Many of us have a few herbs in our garden – or wilting in a pot on the kitchen windowsill – that we use to add flavour to a sauce or roast dinner. But these inauspicious plants may have far more significant uses when it comes to pepping up our health.
It is estimated £126million is spent on herbal medicine in Britain each year, and a poll in 2008 revealed that 35 per cent of Britons have tried shop-bought natural remedies.
So could the answer to common illnesses be as simple as a trip to the supermarket? We spoke to Philip Weeks, an expert in natural medicine, about the everyday herbs with healing properties.
A powerful musclerelaxant-peppermint (mentha piperita) can help with stomach cramps and relieving the symptoms of irritable bowel syndrome. The oil can be used as a topical remedy for pain, while a study by the University of Heidelberg in Germany found that peppermint can also help treat cold sores. ‘Once somebody contracts the herpes simplex virus, it isn’t curable,’ says Philip.
‘But essential oils from various plants have shown huge potential as antivirals and one study showed that, in the test tube at least, peppermint stopped the reproduction of the virus. Drinking peppermint tea, made from fresh leaves, can speed up the healing of a cold sore, and crushing the leaves, then dabbing on the oil, can also help. Dilute it with olive oil and apply every few hours.’
From the Latin word rosmarinus (dew of the sea), rosemary has long been associated with its ability to aid memory. It is said that scholars in the past wore fresh rosemary sprigs in their hair to help recall their studies.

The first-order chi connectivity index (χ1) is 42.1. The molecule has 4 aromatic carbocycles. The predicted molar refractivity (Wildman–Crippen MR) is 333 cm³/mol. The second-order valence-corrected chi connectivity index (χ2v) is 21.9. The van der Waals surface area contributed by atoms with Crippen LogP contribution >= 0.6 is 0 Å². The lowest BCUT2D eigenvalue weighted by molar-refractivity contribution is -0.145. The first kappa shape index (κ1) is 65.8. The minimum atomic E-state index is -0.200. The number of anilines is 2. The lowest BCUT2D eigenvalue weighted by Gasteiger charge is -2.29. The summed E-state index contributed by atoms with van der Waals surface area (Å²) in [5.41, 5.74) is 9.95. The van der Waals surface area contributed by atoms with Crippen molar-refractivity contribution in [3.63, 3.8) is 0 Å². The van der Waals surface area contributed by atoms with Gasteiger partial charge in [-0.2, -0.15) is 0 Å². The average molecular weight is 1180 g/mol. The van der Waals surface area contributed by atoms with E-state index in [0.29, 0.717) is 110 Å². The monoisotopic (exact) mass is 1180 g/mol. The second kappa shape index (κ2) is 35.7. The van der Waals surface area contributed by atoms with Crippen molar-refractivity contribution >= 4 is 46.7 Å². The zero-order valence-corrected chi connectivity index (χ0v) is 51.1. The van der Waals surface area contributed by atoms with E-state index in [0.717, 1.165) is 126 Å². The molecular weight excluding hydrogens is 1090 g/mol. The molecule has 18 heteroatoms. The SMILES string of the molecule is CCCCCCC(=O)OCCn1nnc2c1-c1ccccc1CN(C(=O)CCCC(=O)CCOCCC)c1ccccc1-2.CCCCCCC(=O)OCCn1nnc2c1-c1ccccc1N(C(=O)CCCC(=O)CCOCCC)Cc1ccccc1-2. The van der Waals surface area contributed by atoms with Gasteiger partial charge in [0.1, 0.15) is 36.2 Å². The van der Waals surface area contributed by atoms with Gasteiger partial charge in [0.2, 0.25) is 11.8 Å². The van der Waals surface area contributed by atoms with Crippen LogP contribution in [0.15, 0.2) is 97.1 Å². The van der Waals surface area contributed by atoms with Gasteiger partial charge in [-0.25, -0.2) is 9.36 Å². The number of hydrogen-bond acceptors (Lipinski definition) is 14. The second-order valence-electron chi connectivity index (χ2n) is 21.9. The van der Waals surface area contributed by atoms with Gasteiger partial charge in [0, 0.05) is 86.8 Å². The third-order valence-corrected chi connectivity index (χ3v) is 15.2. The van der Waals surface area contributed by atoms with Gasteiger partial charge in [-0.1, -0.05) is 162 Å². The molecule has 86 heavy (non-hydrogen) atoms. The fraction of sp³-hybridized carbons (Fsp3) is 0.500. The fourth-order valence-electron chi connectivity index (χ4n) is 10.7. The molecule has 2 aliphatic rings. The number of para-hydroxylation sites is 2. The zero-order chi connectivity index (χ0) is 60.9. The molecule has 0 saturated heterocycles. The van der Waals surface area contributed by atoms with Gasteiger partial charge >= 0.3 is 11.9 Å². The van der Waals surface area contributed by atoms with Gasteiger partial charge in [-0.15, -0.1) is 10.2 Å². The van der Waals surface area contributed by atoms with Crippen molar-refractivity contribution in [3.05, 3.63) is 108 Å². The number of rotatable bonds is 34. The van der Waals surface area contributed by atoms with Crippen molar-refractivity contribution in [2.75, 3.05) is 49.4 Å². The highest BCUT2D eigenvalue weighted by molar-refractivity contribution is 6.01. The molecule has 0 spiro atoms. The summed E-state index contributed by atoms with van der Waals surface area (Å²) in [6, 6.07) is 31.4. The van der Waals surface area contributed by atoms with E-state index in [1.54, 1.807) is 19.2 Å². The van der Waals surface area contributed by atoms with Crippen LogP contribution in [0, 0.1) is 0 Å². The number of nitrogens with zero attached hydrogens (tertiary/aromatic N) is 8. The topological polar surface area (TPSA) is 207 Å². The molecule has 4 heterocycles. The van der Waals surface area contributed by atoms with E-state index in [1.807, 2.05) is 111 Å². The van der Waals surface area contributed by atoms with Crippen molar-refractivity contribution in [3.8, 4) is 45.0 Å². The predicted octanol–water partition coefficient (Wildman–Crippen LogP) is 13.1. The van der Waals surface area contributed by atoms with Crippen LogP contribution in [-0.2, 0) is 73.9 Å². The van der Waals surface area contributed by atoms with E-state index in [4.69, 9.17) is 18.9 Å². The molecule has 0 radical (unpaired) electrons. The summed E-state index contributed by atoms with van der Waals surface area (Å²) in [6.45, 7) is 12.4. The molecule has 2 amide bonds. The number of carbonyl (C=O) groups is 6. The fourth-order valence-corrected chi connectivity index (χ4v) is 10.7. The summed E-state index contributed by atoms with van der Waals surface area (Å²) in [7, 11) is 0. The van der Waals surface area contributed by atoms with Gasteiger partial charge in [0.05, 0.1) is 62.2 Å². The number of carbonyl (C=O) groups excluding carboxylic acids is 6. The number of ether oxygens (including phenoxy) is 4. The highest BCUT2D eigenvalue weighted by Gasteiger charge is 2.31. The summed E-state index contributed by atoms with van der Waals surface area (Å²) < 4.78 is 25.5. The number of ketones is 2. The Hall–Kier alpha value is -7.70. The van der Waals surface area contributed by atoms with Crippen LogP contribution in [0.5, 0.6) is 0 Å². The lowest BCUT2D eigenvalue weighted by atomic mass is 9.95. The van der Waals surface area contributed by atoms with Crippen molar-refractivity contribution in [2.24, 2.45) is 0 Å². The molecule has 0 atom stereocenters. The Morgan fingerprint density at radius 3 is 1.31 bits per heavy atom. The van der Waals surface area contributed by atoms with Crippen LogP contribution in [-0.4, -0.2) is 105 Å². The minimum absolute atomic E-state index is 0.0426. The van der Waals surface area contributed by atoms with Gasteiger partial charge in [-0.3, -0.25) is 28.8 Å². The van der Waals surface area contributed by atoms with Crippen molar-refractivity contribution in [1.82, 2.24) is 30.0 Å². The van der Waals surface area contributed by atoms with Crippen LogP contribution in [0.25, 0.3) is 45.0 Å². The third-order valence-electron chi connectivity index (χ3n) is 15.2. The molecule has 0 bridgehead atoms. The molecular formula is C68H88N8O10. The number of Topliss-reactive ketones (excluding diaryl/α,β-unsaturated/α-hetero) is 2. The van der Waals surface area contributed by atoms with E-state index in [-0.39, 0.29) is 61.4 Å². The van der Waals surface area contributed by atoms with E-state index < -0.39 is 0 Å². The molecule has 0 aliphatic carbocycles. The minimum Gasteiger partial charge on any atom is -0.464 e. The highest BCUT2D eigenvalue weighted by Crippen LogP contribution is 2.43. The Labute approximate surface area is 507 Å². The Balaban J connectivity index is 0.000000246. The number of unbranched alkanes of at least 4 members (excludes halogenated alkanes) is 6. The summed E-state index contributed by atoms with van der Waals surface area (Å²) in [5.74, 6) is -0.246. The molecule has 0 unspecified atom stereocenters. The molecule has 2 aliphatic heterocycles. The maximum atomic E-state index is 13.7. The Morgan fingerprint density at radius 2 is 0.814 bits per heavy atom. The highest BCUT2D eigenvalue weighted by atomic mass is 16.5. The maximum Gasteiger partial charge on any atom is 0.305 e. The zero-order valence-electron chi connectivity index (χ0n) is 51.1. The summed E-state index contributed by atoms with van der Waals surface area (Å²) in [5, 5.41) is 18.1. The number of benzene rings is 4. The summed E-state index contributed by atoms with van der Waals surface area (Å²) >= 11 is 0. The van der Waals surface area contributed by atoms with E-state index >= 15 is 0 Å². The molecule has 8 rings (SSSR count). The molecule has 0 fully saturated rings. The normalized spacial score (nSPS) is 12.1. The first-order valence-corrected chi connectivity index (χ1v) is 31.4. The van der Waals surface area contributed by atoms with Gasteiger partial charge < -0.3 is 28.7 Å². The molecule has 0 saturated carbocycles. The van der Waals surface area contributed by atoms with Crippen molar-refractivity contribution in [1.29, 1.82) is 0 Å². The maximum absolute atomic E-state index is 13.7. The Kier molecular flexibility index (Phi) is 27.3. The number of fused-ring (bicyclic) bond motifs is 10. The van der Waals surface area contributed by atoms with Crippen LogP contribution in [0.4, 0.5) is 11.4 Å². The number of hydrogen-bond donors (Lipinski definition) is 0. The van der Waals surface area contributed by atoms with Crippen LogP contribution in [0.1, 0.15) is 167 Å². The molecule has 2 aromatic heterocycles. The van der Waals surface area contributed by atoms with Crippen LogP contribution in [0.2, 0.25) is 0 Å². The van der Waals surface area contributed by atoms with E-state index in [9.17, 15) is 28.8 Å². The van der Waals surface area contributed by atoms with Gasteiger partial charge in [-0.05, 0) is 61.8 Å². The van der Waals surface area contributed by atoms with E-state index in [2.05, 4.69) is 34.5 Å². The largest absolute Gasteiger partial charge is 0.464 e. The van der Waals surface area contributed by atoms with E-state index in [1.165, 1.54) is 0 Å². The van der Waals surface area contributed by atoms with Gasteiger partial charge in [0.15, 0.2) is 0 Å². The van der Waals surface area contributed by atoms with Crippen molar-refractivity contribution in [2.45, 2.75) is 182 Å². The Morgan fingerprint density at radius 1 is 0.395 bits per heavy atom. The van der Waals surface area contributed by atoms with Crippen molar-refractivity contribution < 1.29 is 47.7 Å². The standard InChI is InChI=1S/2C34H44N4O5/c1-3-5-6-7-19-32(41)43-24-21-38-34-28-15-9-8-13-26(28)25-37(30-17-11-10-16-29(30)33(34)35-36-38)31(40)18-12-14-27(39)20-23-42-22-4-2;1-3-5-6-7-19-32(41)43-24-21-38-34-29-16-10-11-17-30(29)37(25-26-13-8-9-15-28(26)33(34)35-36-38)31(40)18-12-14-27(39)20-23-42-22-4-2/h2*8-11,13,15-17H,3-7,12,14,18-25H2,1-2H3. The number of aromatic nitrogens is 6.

‘Rosemary has a stimulating quality with a particular action of increasing cerebral circulation,’ says Philip. ‘It also contains the potent antioxidant carnosic acid, which has protective effects on brain cells and can possibly help those with Alzheimer’s. Rosemary tea is ideal for helping to stimulate the brain, or even just the smell of rosemary can help with concentration.’
But that’s not all. A study carried out at the National Institute of Agronomic Research in Dijon demonstrated that it stimulates the production of Cytochrome P450, an enzyme that enables the liver to clean toxins out of the blood.
Origanum vulgare has long been recognised by herbalists as having antioxidant and disease-preventing properties. The leaves and flowering stems are antiseptic.
‘Oregano contains many medicinal compounds including the antibacterial carvacrol,’ says Philip. ‘A study of bacteria in a test tube showed that a relatively low level of oregano oil was as effective as antibiotics in killing the bacteria staphylococcus.’
In one U.S. study, oregano was found to have 42 times more antioxidant activity than apples, 30 times more than potatoes and 12 times more than oranges – making it one of the most powerful herbs at tackling chemical damage to the body.
Thymus vulgaris’s main constituent, thymol, can destroy bacteria and some fungal infections.
‘Thyme is hugely antibacterial and studies have demonstrated its effect on killing the bacteria helicobacter pylori, which cause stomach ulcers,’ says Philip.
‘An extract of thyme in honey has been used for centuries for bronchitis and chest infections and I use it regularly in my herbal clinic.’
This herb – salvia – has been used in natural toothpaste for many years for its antiseptic properties. It has also been included in skin creams to treat bites and shingles due to its anti-inflammatory benefits.
A study by the University of Exeter revealed that sage extract significantly reduced the frequency, duration or severity of hot flushes in menopausal women.
‘Many report a decrease in symptoms of hot flushes when taking sage tea,’ says Philip.